Robert Moore and half a dozen colleagues were gathered in a small office in East Baltimore planning a march on Annapolis when the news flashed across a television screen: The Rev. Martin Luther King Jr., the man most saw as the leader of the civil rights movement, had been shot to death on a motel balcony in Memphis.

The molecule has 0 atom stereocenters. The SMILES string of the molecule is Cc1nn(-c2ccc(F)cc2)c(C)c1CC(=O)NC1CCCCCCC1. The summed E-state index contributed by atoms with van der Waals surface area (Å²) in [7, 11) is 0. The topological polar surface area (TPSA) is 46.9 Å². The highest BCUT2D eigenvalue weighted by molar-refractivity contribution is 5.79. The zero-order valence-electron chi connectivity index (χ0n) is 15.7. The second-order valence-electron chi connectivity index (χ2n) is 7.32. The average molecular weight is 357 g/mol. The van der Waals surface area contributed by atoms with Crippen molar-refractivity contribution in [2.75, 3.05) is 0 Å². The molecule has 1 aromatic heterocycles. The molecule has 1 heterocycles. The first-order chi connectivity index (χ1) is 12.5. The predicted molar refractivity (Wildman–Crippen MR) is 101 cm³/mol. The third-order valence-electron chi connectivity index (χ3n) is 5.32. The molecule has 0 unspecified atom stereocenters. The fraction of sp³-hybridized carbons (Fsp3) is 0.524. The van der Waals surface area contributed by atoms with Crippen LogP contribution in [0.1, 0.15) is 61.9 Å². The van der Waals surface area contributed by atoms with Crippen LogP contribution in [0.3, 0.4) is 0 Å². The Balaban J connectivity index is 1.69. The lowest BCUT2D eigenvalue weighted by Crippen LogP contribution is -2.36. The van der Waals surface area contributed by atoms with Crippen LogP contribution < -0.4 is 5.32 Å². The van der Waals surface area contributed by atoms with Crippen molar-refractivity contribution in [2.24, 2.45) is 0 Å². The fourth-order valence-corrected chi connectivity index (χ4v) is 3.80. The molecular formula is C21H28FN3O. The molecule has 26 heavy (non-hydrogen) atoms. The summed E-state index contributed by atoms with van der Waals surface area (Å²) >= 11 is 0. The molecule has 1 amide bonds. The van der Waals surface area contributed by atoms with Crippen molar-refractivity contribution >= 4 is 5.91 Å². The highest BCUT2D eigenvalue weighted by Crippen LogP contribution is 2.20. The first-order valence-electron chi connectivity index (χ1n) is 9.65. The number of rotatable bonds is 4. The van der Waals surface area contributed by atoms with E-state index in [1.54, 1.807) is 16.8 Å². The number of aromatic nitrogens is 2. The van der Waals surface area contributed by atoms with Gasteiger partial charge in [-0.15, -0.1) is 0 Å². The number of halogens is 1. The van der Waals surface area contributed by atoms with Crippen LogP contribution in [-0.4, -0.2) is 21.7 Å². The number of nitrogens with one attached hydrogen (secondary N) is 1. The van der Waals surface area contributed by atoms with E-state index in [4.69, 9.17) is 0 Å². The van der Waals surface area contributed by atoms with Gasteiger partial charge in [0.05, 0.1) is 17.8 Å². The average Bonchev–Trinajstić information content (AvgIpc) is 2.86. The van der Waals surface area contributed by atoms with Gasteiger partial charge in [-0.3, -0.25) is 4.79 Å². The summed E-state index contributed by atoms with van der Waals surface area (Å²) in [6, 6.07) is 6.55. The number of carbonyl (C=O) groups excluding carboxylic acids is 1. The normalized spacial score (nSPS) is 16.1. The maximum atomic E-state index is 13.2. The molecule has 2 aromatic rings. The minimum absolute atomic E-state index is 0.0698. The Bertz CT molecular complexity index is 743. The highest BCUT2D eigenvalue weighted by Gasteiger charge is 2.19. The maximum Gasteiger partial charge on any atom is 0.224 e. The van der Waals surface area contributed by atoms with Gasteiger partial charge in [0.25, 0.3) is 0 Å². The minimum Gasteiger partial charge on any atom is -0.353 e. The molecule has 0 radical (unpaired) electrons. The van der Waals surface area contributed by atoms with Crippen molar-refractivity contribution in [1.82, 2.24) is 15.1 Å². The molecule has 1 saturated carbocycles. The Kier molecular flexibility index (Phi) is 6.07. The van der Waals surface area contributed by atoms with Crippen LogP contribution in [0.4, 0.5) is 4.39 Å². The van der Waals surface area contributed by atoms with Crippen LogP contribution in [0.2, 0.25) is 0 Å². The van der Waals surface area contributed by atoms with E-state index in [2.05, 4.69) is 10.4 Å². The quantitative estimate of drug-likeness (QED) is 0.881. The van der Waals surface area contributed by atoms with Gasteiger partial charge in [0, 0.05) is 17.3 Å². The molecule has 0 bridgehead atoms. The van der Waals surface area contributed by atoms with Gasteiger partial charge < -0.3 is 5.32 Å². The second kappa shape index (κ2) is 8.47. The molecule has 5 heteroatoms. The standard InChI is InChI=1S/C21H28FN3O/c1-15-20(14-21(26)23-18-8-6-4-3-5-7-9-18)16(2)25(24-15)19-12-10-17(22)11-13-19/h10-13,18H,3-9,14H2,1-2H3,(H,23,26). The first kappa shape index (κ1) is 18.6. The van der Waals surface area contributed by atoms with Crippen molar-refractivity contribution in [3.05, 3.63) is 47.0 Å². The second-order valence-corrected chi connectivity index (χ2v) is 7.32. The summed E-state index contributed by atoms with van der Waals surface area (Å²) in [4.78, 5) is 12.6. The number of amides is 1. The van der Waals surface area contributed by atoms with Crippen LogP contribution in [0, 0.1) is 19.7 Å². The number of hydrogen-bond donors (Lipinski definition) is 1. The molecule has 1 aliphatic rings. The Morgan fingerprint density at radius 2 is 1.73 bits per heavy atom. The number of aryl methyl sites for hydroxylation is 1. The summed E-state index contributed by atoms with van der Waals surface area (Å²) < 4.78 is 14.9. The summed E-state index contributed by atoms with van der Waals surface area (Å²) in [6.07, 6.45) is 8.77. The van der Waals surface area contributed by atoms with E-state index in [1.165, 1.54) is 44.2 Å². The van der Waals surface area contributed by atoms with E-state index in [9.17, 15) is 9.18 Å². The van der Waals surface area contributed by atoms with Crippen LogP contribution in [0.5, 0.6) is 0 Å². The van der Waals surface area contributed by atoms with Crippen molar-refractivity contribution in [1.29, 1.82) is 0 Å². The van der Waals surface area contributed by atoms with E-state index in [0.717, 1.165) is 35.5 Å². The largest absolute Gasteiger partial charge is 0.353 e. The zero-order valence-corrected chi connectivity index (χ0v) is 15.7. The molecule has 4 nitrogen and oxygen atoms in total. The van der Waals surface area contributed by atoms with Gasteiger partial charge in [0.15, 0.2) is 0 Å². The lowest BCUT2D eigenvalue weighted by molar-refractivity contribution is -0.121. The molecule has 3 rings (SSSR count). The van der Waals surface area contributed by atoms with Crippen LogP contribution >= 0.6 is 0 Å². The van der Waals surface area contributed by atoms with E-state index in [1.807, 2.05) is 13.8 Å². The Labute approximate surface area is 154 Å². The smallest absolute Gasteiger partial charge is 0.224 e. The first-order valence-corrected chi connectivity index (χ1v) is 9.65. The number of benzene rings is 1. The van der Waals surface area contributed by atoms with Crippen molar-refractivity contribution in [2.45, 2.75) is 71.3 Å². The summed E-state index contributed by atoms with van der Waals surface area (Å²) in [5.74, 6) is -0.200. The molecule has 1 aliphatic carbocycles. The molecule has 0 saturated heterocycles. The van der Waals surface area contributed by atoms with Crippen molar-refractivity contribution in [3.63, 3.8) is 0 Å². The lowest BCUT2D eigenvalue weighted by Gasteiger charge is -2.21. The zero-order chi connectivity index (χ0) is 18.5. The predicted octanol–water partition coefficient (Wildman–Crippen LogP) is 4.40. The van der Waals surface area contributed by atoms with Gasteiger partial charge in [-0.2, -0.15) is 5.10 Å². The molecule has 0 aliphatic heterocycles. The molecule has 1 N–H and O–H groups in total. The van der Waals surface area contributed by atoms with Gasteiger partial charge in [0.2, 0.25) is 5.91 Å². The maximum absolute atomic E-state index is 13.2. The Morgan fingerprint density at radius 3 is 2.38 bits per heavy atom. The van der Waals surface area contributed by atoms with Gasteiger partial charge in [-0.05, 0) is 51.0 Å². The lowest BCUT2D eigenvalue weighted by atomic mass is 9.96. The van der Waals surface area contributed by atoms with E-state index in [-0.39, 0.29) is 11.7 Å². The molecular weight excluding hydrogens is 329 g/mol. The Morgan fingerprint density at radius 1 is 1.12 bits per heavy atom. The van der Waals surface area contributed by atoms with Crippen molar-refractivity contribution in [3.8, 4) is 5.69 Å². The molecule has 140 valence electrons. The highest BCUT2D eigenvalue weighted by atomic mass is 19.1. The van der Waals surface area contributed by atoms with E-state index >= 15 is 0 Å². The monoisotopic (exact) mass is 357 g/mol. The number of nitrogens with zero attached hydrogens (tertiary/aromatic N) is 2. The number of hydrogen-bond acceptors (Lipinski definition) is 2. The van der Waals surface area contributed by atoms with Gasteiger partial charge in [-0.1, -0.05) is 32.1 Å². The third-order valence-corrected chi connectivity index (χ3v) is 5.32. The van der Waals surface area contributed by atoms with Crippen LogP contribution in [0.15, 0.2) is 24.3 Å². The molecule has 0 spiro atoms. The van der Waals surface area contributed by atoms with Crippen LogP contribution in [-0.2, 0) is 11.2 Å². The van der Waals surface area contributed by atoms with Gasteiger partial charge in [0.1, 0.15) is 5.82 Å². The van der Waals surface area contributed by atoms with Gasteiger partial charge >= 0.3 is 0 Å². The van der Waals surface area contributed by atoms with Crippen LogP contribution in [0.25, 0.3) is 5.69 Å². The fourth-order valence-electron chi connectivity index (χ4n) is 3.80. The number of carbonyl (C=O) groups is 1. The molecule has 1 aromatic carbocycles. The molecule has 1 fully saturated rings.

Shock spread through the room. Then came outrage and dismay.
Then they got down to work.
Moore had just opened the Baltimore office of the Student Nonviolent Coordinating Committee, or SNCC. His role that day 50 years ago included writing a leaflet calling for a national day of recognition for King. The group ran off 50,000 copies and distributed them...